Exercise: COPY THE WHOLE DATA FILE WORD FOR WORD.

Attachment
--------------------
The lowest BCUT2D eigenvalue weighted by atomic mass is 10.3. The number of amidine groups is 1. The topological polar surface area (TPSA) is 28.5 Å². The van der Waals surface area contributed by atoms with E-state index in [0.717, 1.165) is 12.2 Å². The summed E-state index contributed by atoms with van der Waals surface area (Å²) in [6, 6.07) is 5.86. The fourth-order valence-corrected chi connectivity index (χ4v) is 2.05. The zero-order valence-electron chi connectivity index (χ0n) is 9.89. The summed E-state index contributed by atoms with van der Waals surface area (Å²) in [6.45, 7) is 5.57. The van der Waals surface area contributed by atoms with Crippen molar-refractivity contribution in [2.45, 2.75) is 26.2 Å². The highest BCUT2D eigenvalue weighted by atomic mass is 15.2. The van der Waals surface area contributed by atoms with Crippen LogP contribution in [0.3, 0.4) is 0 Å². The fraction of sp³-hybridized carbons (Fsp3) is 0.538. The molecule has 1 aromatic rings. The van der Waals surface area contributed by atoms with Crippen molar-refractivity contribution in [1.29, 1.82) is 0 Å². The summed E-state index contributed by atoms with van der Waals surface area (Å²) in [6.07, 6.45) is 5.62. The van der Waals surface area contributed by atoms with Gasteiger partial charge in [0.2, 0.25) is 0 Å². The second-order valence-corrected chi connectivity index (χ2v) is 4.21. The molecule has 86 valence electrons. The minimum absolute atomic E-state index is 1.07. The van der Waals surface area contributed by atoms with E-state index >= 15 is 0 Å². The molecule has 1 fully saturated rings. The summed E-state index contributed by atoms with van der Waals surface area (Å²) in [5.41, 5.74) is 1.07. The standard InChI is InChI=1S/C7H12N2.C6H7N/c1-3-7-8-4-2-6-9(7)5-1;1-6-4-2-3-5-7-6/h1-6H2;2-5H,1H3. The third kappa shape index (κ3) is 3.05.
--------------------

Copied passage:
The lowest BCUT2D eigenvalue weighted by atomic mass is 10.3. The number of amidine groups is 1. The topological polar surface area (TPSA) is 28.5 Å². The van der Waals surface area contributed by atoms with E-state index in [0.717, 1.165) is 12.2 Å². The summed E-state index contributed by atoms with van der Waals surface area (Å²) in [6, 6.07) is 5.86. The fourth-order valence-corrected chi connectivity index (χ4v) is 2.05. The zero-order valence-electron chi connectivity index (χ0n) is 9.89. The summed E-state index contributed by atoms with van der Waals surface area (Å²) in [6.45, 7) is 5.57. The van der Waals surface area contributed by atoms with Crippen molar-refractivity contribution in [2.45, 2.75) is 26.2 Å². The highest BCUT2D eigenvalue weighted by atomic mass is 15.2. The van der Waals surface area contributed by atoms with Crippen LogP contribution in [0.3, 0.4) is 0 Å². The fraction of sp³-hybridized carbons (Fsp3) is 0.538. The molecule has 1 aromatic rings. The van der Waals surface area contributed by atoms with Crippen molar-refractivity contribution in [1.29, 1.82) is 0 Å². The summed E-state index contributed by atoms with van der Waals surface area (Å²) in [6.07, 6.45) is 5.62. The van der Waals surface area contributed by atoms with Gasteiger partial charge in [0.2, 0.25) is 0 Å². The second-order valence-corrected chi connectivity index (χ2v) is 4.21. The molecule has 86 valence electrons. The minimum absolute atomic E-state index is 1.07. The van der Waals surface area contributed by atoms with E-state index >= 15 is 0 Å². The molecule has 1 fully saturated rings. The summed E-state index contributed by atoms with van der Waals surface area (Å²) in [5.41, 5.74) is 1.07. The standard InChI is InChI=1S/C7H12N2.C6H7N/c1-3-7-8-4-2-6-9(7)5-1;1-6-4-2-3-5-7-6/h1-6H2;2-5H,1H3. The third kappa shape index (κ3) is 3.05.